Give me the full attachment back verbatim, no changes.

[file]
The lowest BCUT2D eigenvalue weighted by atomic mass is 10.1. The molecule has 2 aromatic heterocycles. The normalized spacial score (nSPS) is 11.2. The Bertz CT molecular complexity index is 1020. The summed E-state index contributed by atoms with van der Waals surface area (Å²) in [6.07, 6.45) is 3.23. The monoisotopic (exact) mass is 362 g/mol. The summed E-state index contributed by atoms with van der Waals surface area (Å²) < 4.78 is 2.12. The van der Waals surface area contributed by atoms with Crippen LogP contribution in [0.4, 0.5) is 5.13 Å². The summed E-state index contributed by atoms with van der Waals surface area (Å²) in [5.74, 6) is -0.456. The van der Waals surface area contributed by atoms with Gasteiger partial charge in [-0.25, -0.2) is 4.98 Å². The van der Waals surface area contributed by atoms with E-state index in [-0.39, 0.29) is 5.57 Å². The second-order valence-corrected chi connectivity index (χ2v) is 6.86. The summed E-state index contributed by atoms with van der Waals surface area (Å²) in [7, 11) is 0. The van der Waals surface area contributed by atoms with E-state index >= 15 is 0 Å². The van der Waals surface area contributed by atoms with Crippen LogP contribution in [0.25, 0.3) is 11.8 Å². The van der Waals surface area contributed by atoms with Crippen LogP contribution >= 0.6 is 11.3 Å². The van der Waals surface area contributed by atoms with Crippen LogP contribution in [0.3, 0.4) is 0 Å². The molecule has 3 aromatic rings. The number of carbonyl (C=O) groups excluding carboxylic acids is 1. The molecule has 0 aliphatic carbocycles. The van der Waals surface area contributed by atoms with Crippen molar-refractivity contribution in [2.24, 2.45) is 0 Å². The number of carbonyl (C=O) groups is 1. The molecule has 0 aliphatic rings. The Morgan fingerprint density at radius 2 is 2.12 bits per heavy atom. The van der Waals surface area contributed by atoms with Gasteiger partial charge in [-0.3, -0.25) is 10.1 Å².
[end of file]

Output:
The lowest BCUT2D eigenvalue weighted by atomic mass is 10.1. The molecule has 2 aromatic heterocycles. The normalized spacial score (nSPS) is 11.2. The Bertz CT molecular complexity index is 1020. The summed E-state index contributed by atoms with van der Waals surface area (Å²) in [6.07, 6.45) is 3.23. The monoisotopic (exact) mass is 362 g/mol. The summed E-state index contributed by atoms with van der Waals surface area (Å²) < 4.78 is 2.12. The van der Waals surface area contributed by atoms with Crippen LogP contribution in [0.4, 0.5) is 5.13 Å². The summed E-state index contributed by atoms with van der Waals surface area (Å²) in [5.74, 6) is -0.456. The van der Waals surface area contributed by atoms with Gasteiger partial charge in [-0.25, -0.2) is 4.98 Å². The van der Waals surface area contributed by atoms with E-state index in [-0.39, 0.29) is 5.57 Å². The second-order valence-corrected chi connectivity index (χ2v) is 6.86. The summed E-state index contributed by atoms with van der Waals surface area (Å²) in [7, 11) is 0. The van der Waals surface area contributed by atoms with E-state index >= 15 is 0 Å². The van der Waals surface area contributed by atoms with Crippen LogP contribution in [0.25, 0.3) is 11.8 Å². The van der Waals surface area contributed by atoms with Crippen LogP contribution >= 0.6 is 11.3 Å². The van der Waals surface area contributed by atoms with Crippen LogP contribution in [0.3, 0.4) is 0 Å². The molecule has 3 aromatic rings. The number of carbonyl (C=O) groups excluding carboxylic acids is 1. The molecule has 0 aliphatic carbocycles. The van der Waals surface area contributed by atoms with Crippen molar-refractivity contribution in [2.24, 2.45) is 0 Å². The number of carbonyl (C=O) groups is 1. The molecule has 0 aliphatic rings. The Morgan fingerprint density at radius 2 is 2.12 bits per heavy atom. The van der Waals surface area contributed by atoms with Gasteiger partial charge in [-0.3, -0.25) is 10.1 Å².